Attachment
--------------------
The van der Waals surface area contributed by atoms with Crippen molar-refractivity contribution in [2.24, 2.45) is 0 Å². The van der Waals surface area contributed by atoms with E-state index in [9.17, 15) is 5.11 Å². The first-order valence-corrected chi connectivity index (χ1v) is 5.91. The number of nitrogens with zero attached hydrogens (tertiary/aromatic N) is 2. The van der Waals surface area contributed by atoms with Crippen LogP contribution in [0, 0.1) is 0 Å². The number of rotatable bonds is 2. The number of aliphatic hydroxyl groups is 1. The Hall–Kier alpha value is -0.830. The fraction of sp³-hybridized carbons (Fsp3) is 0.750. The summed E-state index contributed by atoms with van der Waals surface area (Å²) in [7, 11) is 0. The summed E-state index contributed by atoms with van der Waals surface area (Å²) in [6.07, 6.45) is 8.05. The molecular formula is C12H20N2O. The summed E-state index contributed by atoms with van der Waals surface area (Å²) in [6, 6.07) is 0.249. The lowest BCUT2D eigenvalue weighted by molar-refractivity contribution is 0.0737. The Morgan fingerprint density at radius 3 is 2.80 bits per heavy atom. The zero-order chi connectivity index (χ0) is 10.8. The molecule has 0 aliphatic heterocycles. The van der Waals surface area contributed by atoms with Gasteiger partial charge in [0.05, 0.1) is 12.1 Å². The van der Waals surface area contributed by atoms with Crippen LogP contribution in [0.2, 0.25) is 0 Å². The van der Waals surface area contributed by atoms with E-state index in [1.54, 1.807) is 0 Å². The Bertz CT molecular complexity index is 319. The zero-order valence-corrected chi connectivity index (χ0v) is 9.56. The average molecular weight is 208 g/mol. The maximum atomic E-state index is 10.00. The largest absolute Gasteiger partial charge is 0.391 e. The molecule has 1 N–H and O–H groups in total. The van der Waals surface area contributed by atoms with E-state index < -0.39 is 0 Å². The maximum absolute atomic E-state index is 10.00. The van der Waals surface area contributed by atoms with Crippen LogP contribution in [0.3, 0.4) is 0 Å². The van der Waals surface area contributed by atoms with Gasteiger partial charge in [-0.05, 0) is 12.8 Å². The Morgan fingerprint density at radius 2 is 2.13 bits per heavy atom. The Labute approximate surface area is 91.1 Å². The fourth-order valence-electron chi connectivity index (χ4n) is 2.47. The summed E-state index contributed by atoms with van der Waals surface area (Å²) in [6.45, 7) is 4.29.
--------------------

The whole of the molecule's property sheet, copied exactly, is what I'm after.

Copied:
The van der Waals surface area contributed by atoms with Crippen molar-refractivity contribution in [2.24, 2.45) is 0 Å². The van der Waals surface area contributed by atoms with E-state index in [9.17, 15) is 5.11 Å². The first-order valence-corrected chi connectivity index (χ1v) is 5.91. The number of nitrogens with zero attached hydrogens (tertiary/aromatic N) is 2. The van der Waals surface area contributed by atoms with Crippen LogP contribution in [0, 0.1) is 0 Å². The number of rotatable bonds is 2. The number of aliphatic hydroxyl groups is 1. The Hall–Kier alpha value is -0.830. The fraction of sp³-hybridized carbons (Fsp3) is 0.750. The summed E-state index contributed by atoms with van der Waals surface area (Å²) in [7, 11) is 0. The summed E-state index contributed by atoms with van der Waals surface area (Å²) in [6.07, 6.45) is 8.05. The molecular formula is C12H20N2O. The summed E-state index contributed by atoms with van der Waals surface area (Å²) in [6, 6.07) is 0.249. The lowest BCUT2D eigenvalue weighted by molar-refractivity contribution is 0.0737. The Morgan fingerprint density at radius 3 is 2.80 bits per heavy atom. The zero-order chi connectivity index (χ0) is 10.8. The molecule has 0 aliphatic heterocycles. The van der Waals surface area contributed by atoms with Gasteiger partial charge in [0.05, 0.1) is 12.1 Å². The van der Waals surface area contributed by atoms with Crippen LogP contribution in [0.2, 0.25) is 0 Å². The van der Waals surface area contributed by atoms with E-state index in [1.54, 1.807) is 0 Å². The Bertz CT molecular complexity index is 319. The zero-order valence-corrected chi connectivity index (χ0v) is 9.56. The average molecular weight is 208 g/mol. The maximum atomic E-state index is 10.00. The largest absolute Gasteiger partial charge is 0.391 e. The molecule has 1 N–H and O–H groups in total. The van der Waals surface area contributed by atoms with E-state index < -0.39 is 0 Å². The maximum absolute atomic E-state index is 10.00. The van der Waals surface area contributed by atoms with Crippen LogP contribution in [0.3, 0.4) is 0 Å². The van der Waals surface area contributed by atoms with Gasteiger partial charge in [-0.05, 0) is 12.8 Å². The Morgan fingerprint density at radius 2 is 2.13 bits per heavy atom. The Labute approximate surface area is 91.1 Å². The fourth-order valence-electron chi connectivity index (χ4n) is 2.47. The summed E-state index contributed by atoms with van der Waals surface area (Å²) in [6.45, 7) is 4.29.